In this module of U.S. Cultural Values and Ideals 101, we will discuss how American diversity plays out in society. 



American Diversity Explored

America, Home to All

The U.S. is known throughout the world for its cultural diversity.  It continues to be the defining marker and the biggest challenge of the society.

America is history’s exception. It began as a republic founded by European migrants. Like the homogeneous citizens of most other nations, they were likely on a trajectory to incorporate racial sameness as the mark of citizenship. But the ultimate logic of America’s unique Constitution was different. The United States steadily evolved to define Americans by their shared values, not by their superficial appearance. Eventually, anyone who was willing to give up his prior identity and assume a new American persona became American. The United States has always cherished its “melting pot” ethos of of blending diverse peoples into one through assimilation, integration, and intermarriage. National Review

The United States of America thrives on diversity. A synthesis of the world’s plentiful and varied races, religions, and cultures, America is a home to all, such that no one group can call itself more “American” than another. And the fusion of cultures here is so unique and so exceptional that citizens can be just as proud of their original cultural heritage as they are to be an American. WorldAndI.com

Although America is deeply rooted in the idea of rugged individualism, overtime that individualism has enabled a unique kind of diversity to develop. 

U.S. culture has also been shaped by the cultures of Native Americans, Latin Americans, Africans and Asians. The United States is sometimes described as a "melting pot" in which different cultures have contributed their own distinct "flavors" to American culture. LiveScience.com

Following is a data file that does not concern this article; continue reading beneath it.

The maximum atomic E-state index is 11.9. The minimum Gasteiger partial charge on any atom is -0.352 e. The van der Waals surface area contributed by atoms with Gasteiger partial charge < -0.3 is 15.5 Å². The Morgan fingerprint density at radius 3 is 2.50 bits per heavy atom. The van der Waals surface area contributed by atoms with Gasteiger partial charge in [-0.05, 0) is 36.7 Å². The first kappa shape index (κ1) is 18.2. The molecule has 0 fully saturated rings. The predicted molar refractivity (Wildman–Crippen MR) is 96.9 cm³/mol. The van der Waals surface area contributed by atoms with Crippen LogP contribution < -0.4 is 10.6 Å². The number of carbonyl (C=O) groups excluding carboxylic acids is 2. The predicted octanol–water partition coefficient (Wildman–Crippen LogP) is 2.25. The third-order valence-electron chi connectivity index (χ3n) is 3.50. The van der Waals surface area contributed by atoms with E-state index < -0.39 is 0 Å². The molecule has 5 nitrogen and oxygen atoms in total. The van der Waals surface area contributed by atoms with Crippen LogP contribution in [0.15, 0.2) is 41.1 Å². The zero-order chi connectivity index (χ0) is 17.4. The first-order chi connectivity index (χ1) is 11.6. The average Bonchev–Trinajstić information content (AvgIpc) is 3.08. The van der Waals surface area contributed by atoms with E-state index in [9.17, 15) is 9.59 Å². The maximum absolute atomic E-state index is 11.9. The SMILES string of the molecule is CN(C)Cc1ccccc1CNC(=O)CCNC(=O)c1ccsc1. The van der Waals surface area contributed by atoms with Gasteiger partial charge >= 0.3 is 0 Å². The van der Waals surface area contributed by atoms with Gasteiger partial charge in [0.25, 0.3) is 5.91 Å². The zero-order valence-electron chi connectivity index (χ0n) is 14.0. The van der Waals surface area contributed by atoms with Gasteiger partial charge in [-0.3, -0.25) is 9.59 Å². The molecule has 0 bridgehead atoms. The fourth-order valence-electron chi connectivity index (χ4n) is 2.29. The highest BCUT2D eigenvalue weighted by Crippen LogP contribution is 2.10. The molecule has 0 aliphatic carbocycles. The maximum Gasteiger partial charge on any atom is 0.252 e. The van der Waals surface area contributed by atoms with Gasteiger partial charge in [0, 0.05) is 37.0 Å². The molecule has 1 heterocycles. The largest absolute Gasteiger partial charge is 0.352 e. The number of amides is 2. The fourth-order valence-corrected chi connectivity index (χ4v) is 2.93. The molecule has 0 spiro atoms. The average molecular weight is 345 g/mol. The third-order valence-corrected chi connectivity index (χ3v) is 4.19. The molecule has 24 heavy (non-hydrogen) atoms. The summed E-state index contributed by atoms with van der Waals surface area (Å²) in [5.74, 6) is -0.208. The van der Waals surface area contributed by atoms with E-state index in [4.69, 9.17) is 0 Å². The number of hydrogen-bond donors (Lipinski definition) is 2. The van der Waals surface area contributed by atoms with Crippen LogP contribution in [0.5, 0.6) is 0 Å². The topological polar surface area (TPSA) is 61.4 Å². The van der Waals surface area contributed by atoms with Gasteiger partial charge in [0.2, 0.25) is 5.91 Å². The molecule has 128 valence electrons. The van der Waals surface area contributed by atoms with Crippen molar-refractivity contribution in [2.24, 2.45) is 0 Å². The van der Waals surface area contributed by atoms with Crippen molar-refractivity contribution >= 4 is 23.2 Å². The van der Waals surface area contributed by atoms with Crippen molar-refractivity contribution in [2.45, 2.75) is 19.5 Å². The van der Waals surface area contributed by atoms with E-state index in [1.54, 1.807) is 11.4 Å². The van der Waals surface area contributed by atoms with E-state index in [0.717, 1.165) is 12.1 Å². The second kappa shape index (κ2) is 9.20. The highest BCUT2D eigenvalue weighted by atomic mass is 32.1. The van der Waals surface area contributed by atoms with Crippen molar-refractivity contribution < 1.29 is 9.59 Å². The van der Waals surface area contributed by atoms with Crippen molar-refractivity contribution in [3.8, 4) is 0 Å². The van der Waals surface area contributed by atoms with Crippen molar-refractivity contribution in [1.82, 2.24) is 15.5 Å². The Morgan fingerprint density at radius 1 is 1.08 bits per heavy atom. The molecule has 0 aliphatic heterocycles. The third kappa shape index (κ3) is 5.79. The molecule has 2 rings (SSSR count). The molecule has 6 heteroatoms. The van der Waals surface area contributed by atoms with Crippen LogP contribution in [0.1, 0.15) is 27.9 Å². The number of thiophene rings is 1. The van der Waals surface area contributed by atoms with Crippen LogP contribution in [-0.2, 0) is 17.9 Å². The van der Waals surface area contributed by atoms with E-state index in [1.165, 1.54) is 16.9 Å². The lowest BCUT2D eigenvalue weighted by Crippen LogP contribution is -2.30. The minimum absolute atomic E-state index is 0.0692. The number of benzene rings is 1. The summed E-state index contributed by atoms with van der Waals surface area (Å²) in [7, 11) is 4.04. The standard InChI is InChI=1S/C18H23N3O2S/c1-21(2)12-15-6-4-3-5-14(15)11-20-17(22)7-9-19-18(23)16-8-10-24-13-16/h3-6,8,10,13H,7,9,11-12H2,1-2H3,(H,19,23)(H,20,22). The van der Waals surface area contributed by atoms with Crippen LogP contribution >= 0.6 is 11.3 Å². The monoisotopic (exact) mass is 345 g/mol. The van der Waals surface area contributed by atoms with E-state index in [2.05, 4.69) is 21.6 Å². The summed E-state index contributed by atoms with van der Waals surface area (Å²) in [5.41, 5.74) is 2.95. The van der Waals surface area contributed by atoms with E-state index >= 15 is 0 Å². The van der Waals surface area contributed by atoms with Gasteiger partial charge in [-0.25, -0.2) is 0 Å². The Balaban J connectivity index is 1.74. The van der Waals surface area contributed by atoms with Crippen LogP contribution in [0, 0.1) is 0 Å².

History of Immigration to the U.S.A.

This video looks at where US immigrants have originated from in the past, how the US population has defined itself within government census data and how these patterns could change in the future.

Click here to see the video. 

Many famous American cities such as New York and L.A. are known for their cultural diversity.

Located in Southern California, Los Angeles is one of the most multicultural cities in the world, with people from approximately 140 countries speaking 86 different languages calling it home. With immigrant-friendly laws, it is a popular place for those seeking a new life in the USA. The city also has the distinction of being a place without a majority population creating a true vibrancy. Between Los Angeles itself along with the cities that inhabit the county, the area is brimming with cultural neighborhoods, such as Korea Town, Little Tokyo, and Boyle Heights — an area popular with the Latino community. Festivals celebrating all different cultures are also to be found throughout the area. TheCultureTrip.com

Learn more about America's most diverse cities here.

What is your impression of the American "salad bowl of cultural diversity"? What has your experience been living among such diversity ? Discuss your thoughts with your instructor and/or group.

America's Ethnic Makeup

According to the U.S. Census Bureau, as of 2014, the American ethnic make-up is roughly as follows: 

  1. White 62 %
  2. Hispanic 17%
  3. Black 12%
  4. Asian 5%
  5. Mixed race 2%
  6. Native American/ Native Hawaiian 2%

Census Bureau

Watch the video below for an explanation of the changing face of America.

Learn more about America's ever changing diversity here.


How do you think you would respond if the ethnic makeup of your country dramatically changed? Discuss your thoughts with your instructor and/or group.

America's Linguistic Makeup

The Languages of the USA